As we all know, the success of the space program did not end with the Apollo missions. In fact, after the success of the Apollo 11 mission, NASA proposed a plan that included human flights to mars, a series of large space stations to be developed during the 1970s, and a new, reusable space transportation system to send people and supplies to those stations. However, this plan was rejected due to the lack of interest in major space programs. Thankfully, in 1972, NASA received presidential approval to develop a partially reusable transport vehicle called a space shuttle.
The plans for the space shuttle began underway. The shuttle was to be used as a space platform to conduct in-orbit research for periods as long as two weeks. The space shuttle design had three major components: a reusable winged orbiter to carry crew and cargo, a large external tank to carry the liquid-oxygen and liquid-hydrogen propellants for the engines, and two solid-fuel rockets to be used in accelerating the vehicle during the first two minutes of flight. A fleet of four operational orbiters, named Columbia, Challenger, Atlantis, and Discovery, was built in order to allow multiple shuttle flights each year. Facilities in Florida originally constructed for the Apollo program were remodeled for shuttle use.
The first space shuttle flight took place on April 12, 1981. Aboard the flight were astronauts John W. Young, a veteran of the Apollo programs, and Robert Laurel Crippen. With additional shuttle flights following the first flight, it became clear that the vehicle’s operational costs and performance were not working out the way it was expected. Major refurbishment was required between each launch, decreasing the amount of launches that could occur each year. The highest flight rate achieved was in 1985, when the shuttle was launched nine times. Each launch cost hundreds of millions of dollars, rather than the tens of millions that had been promised in 1972.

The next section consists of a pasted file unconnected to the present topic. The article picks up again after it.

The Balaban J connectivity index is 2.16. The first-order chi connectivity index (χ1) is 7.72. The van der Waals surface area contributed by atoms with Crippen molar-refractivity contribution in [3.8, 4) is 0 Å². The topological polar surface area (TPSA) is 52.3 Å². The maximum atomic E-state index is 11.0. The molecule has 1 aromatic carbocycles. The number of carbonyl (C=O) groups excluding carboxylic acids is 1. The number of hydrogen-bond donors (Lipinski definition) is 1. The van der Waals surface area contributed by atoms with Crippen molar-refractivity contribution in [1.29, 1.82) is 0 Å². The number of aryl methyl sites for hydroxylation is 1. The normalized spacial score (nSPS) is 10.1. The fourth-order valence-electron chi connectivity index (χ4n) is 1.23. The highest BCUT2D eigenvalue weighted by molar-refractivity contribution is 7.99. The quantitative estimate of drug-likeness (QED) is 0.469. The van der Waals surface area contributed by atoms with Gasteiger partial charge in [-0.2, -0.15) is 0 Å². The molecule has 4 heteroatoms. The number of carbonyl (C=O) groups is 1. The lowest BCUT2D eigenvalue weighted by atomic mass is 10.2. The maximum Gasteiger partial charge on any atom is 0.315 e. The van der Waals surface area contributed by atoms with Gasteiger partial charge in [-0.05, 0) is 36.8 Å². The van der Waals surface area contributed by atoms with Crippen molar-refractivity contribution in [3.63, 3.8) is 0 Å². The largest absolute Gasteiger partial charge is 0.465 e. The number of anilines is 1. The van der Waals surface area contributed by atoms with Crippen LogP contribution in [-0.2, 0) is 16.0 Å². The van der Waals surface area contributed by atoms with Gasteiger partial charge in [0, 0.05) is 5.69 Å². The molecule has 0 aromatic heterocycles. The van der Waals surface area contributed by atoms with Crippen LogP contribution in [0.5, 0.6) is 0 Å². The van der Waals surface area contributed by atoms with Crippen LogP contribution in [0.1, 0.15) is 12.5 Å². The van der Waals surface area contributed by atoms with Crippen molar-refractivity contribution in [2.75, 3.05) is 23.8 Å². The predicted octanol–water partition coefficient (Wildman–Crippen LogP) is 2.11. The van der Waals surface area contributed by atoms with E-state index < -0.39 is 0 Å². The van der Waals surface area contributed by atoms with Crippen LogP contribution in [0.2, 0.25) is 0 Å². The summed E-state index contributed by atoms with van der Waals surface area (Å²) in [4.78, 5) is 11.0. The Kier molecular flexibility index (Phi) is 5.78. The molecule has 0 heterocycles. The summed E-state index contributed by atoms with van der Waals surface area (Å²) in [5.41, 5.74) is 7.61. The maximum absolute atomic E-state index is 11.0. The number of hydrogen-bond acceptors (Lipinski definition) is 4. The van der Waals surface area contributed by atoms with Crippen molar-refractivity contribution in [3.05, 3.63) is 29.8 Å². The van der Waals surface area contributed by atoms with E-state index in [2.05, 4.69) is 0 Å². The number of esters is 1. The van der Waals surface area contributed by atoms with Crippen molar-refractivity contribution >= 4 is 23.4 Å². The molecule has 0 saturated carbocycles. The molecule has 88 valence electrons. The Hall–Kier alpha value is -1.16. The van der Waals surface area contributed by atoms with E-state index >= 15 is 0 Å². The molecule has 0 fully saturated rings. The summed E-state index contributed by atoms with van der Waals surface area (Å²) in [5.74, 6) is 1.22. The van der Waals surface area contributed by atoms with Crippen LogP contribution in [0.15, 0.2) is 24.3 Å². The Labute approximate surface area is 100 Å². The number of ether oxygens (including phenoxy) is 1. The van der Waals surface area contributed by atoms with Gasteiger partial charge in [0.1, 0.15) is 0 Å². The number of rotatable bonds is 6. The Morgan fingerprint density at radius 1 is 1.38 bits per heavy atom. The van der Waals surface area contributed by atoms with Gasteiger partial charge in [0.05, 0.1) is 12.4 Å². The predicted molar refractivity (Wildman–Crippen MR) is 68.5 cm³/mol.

On January 28, 1986, the Challenger orbiter was destroyed in a catastrophic explosion, 73 seconds after liftoff. Its seven-person crew perished; among them was schoolteacher Christa McAuliffe, on board as the first private citizen in space. After the accident, the shuttle fleet was grounded until September 1988. A replacement orbiter, Endeavour, was built, but, upon the resumption of flights, the shuttle fleet was operated with much greater assurances for the safety of its crew. This limited the flight rate to six to eight missions per year. The shuttle program suffered its second fatal disaster on February 1, 2003, when the orbiter Columbia broke up over Texas at an altitude of about 60 km (40 miles) as it was returning from an orbital mission. All seven crew members died, including Ilan Ramon, the first Israeli astronaut to go into space. The shuttle fleet was once again grounded during the ensuing investigation into the cause of the accident.
At the end of the space shuttle program, NASA had made 135 successful launches, ending with the successful launch and landing of the Space Shuttle Atlantis on July 21, 2011. NASA’s space shuttle fleet will retire and be on display at institutions across the country to inspire the next generation of explorers and engineers. It is important to understand that the end of the space shuttle program does not mean the end of NASA or even of NASA sending humans into space. NASA has a robust program of exploration, technology development, and scientific research that will last for years to come.Tweet